This map, from an April 10 FIP report on rearmed FARC “dissident” groups, depicts the department of Nariño in Colombia’s southwest corner, along the border with Ecuador. Nariño and neighboring Esmeraldas, Ecuador, appear to be the busiest cocaine trafficking corridor in South America right now. Colombia’s Navy has been cited as saying that 60 percent of Colombia’s cocaine comes through here (though this sounds a bit high). It is here where the dissident group headed by alias “Guacho” (denoted on the map as “FOS”) has been causing so much mayhem.
This map, from the same FIP report, zooms in on the downtown of Tumaco, Nariño’s principal port city. In just the first 85 days of 2018, Tumaco’s urban core (population perhaps 125,000) saw 67 homicides, an annualized homicide rate well over 200 per 100,000 residents. This map of who purportedly controls which neighborhoods—with even a spot for Mexican intermediaries! (orange)—shows why.
This one, from a July 2017 report, shows Chocó department, Colombia’s poorest, in the country’s northwest corner. Here, the ELN and the Urabeños organized crime group have been fighting bitter territorial battles, and FARC dissident bands were just emerging.
On a Twitter DM with one of these maps’ creators, I joked that they’re probably already out of date. The reply was “some parts are.” In the absence of government, territorial control over illegal economies shifts constantly, with every murder of a low-level leader, every mass displacement, every fragmentation of a criminal group. This makes mapping almost impossible. It also makes living there almost impossible: the population, terrified and unprotected, suffers. Residents quietly pay extortion demands and lose children to recruitment—or they leave for somewhere else, abandoning their land, much of it Afro-Colombian community councils’ shared landholdings.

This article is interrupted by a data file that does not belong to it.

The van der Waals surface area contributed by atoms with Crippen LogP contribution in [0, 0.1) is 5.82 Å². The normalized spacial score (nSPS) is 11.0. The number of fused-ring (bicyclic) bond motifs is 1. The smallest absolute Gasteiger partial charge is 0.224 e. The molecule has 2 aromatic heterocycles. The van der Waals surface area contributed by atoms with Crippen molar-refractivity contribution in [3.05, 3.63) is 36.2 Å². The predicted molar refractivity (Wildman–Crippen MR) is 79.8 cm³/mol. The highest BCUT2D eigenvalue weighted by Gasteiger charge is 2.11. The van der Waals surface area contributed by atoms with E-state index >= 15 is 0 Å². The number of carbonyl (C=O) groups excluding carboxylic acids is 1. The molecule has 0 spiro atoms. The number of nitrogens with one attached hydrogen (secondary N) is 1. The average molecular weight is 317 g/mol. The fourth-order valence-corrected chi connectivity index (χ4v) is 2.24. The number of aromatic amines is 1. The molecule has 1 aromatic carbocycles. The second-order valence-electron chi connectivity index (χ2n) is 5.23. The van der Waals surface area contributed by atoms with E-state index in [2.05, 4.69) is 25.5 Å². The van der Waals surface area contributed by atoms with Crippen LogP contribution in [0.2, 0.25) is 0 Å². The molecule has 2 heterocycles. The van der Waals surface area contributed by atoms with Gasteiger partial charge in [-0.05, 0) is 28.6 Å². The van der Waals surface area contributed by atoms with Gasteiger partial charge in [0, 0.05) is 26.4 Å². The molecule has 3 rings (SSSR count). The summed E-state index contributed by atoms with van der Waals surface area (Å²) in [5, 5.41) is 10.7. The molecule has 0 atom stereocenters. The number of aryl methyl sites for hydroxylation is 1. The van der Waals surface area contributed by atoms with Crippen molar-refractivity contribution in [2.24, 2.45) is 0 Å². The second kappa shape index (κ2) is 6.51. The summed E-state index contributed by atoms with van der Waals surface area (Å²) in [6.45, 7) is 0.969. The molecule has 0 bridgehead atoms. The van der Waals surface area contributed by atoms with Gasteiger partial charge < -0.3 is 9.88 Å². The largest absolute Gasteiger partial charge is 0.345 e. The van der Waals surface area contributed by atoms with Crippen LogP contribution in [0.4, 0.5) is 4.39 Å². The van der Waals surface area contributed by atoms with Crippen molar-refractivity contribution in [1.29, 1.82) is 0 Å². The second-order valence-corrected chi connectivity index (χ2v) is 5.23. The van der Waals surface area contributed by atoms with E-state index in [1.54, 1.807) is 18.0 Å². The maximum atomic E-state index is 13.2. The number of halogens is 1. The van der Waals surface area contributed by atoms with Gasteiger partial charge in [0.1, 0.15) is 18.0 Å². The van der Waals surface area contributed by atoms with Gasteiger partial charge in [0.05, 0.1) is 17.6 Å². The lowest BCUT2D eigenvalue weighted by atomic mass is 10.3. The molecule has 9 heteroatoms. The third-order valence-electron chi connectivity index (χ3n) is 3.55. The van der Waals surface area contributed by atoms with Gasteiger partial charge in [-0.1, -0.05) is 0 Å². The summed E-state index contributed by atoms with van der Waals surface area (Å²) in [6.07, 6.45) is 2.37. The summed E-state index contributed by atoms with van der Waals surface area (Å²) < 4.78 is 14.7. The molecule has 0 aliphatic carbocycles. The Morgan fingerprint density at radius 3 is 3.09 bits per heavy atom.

Congratulations to the team at Fundación Ideas para la Paz for putting these maps together. What a tragedy that the government has shown such a lack of urgency in filling the post-conflict territorial vacuum in a part of the country that’s crucial for both humanitarian and counter-drug priorities.
Below this text, in reverse chronological order, are some maps from U.S. Southern Command that I’ve collected over the years. They show the tracks of aircraft or boats that Southcom and its Key West, Florida-based “Joint Interagency Task Force South” (JIATF-South) component has suspected of trafficking drugs (or other illegal things). These give you a general idea of how trafficking (I believe this is nearly all cocaine trafficking) patterns have shifted over the past 12 years.
Four things stand out:
The Eastern Pacific is the busiest route. Southcom reported earlier this year that “Eastern Pacific flow currently accounts for more than 68% of documented cocaine movement,” and the more recent maps show that clearly. Colombia’s entire Pacific coast, as well as Esmeraldas and Manabí, Ecuador, are the main launching points for maritime traffic. (Southcom estimates that, after steady decline, only 3 percent of cocaine trafficking from the Andes is aerial; the rest is maritime.) For a while, detected trafficking vessels were not going out as far as the Galápagos Islands, which requires larger boats full of fuel to be stationed in the deep ocean, but now that long-haul route is active again. These long hauls tend not to arrive in Mexico, other than Chiapas which, along with San Marcos and Retalhuleu, Guatemala, remains a very heavy destination.
Costa Rica and Panama have been increasingly inundated with maritime traffic, which now blankets their heavily touristed coasts. In the Caribbean, Puerto Rico appears to have seen a very sharp increase too.
The Venezuela-to-Honduras aerial route, from Apure to Gracias a Dios, remains active, though overall aerial trafficking is reduced.
Traffickers tend to avoid Cuba, Haiti, and Nicaragua. (The 2016 map reverses Haiti and the Dominican Republic on the island of Hispaniola.) The lack of tracks detected in Cuba is total in recent years, which is remarkable.
These aren’t secret or classified, but I don’t know why Southcom and JIATF-South don’t just put these on their websites and in their reporting to Congress and the media. It’s about telling your own story.